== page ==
Immunotherapy combination shrinks rare, neuroendocrine cancer: study

Washington: Scientists have found that rare and aggressive neuroendocrine tumours shrink through a combination of two common immunotherapy drugs.

The research results were presented at the American Association for Cancer Research Annual Meeting 2019.

Results show a significant clinical benefit for patients with high-grade neuroendocrine carcinoma, a cancer of the neuroendocrine cells that often form tumours in the lungs and along the digestive tract.

This cancer is rare, about 12,000 people in the United States are diagnosed each year, but the general prevalence of the disease grew six-fold between 1973 and 2012. Patients with the high-grade, or rapidly growing, form have few treatment options.

“We saw a benefit in patients with high-grade carcinoma, which is the population that really needs an effective treatment option,” said Sandip Patel, MD, The SWOG Cancer Research Network trial known as DART, clinical study chair.

“These early results are really encouraging and intriguing. We found a clear difference in response to treatment between the high-grade and low-grade forms of this cancer type,” said Patel.

“So tumour biology makes a difference. We don’t yet know why, but we’ve opened another treatment arm of the trial to patients with just high-grade neuroendocrine carcinoma to see if we find the same response to the immunotherapy combination,” Patel added.

DART features an innovative ‘basket’ design which allows the testing of a single drug or drug combination in a variety of tumour types. DART, currently tests the immunotherapy combination of ipilimumab and nivolumab in patients with 37 types of rare cancers, which together make up almost a quarter of all cancers diagnosed worldwide.

Researchers enrolled 33 patients with neuroendocrine tumours. Of those 33 patients, 19 had high-grade disease. Most patients’ tumours were located in the gastrointestinal tract or the lungs.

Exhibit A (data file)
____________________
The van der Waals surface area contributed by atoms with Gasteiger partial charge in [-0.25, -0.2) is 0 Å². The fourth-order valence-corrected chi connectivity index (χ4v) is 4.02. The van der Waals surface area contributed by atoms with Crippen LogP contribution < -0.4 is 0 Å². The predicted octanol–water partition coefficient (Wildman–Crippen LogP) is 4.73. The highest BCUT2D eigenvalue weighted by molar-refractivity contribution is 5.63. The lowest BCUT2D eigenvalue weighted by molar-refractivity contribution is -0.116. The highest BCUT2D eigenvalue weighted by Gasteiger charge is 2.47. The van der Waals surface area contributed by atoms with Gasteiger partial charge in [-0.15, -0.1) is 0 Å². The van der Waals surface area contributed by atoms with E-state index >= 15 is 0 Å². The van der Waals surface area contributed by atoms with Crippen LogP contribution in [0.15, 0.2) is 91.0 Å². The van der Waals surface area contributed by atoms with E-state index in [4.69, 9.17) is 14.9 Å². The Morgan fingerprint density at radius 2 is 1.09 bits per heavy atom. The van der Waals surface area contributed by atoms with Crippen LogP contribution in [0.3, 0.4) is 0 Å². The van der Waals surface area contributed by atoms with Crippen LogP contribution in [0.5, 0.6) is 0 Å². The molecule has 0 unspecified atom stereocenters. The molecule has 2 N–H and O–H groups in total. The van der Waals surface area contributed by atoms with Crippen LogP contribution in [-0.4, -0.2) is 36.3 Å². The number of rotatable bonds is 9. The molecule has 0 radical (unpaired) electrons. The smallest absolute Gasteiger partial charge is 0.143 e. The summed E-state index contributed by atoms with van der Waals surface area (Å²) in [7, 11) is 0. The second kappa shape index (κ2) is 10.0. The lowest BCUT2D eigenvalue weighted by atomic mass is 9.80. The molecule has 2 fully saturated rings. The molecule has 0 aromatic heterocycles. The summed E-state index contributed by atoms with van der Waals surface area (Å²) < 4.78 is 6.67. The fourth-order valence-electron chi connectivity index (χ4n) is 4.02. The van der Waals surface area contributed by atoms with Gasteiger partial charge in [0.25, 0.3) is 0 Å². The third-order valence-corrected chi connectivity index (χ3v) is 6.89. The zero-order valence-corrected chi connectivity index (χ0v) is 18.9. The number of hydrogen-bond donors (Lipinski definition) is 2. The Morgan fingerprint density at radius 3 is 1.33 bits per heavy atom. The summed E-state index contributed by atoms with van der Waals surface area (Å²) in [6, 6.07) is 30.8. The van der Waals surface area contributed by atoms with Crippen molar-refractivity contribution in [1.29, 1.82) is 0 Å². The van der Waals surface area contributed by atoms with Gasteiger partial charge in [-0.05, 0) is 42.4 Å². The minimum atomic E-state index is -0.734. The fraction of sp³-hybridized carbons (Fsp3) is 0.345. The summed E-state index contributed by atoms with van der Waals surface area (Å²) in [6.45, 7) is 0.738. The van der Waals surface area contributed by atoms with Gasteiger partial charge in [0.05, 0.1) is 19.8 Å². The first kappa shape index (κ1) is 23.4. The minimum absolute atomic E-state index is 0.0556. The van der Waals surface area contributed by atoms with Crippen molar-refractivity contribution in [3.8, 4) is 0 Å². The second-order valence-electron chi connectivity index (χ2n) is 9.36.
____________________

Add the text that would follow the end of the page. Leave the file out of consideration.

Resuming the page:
All patients received doses of ipilimumab every six weeks and doses of nivolumab every two weeks and continue on the treatment for as long as their bodies respond to the drugs.

Results showed that 42 per cent of patients with the high-grade form of neuroendocrine carcinomas saw their tumours shrink partially or completely after treatment, while none of the low-grade patients did.

For all the patients, 70 per cent saw their cancer spread within six months. Patients survived a median of at least 11 months after treatment. Some patients are alive more than a year after treatment, and doctors continue to track their progress.

“There’s a myth that you can’t successfully complete clinical trials in rare cancers. Researchers think it’s too hard to find patients. But DART shows us that we can run rare cancer trials, and enroll patients quickly and learn if therapies are effective in rare diseases,” he said.

“We can also offer investigational drugs to patients’ right in their communities. They don’t necessarily need to travel to a cancer centre to get enrolled in a clinical trial.”